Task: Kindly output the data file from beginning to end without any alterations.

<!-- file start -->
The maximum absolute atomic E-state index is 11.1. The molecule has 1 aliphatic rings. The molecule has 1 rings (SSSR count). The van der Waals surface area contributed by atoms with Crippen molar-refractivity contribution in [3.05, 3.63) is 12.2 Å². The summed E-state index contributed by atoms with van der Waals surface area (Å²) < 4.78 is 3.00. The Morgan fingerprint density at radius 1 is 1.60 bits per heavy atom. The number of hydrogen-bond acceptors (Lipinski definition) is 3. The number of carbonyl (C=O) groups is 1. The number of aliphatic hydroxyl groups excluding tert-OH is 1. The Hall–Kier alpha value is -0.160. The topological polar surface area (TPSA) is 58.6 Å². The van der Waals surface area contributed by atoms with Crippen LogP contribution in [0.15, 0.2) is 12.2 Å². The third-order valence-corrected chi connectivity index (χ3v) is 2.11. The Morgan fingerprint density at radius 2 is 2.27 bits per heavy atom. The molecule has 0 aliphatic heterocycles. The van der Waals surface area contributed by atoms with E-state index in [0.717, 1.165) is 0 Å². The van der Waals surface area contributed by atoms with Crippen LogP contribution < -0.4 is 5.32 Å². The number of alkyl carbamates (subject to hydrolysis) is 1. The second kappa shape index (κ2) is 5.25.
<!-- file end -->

The maximum absolute atomic E-state index is 11.1. The molecule has 1 aliphatic rings. The molecule has 1 rings (SSSR count). The van der Waals surface area contributed by atoms with Crippen molar-refractivity contribution in [3.05, 3.63) is 12.2 Å². The summed E-state index contributed by atoms with van der Waals surface area (Å²) < 4.78 is 3.00. The Morgan fingerprint density at radius 1 is 1.60 bits per heavy atom. The number of hydrogen-bond acceptors (Lipinski definition) is 3. The number of carbonyl (C=O) groups is 1. The number of aliphatic hydroxyl groups excluding tert-OH is 1. The Hall–Kier alpha value is -0.160. The topological polar surface area (TPSA) is 58.6 Å². The van der Waals surface area contributed by atoms with Crippen LogP contribution in [0.15, 0.2) is 12.2 Å². The third-order valence-corrected chi connectivity index (χ3v) is 2.11. The Morgan fingerprint density at radius 2 is 2.27 bits per heavy atom. The molecule has 0 aliphatic heterocycles. The van der Waals surface area contributed by atoms with E-state index in [0.717, 1.165) is 0 Å². The van der Waals surface area contributed by atoms with Crippen LogP contribution < -0.4 is 5.32 Å². The number of alkyl carbamates (subject to hydrolysis) is 1. The second kappa shape index (κ2) is 5.25.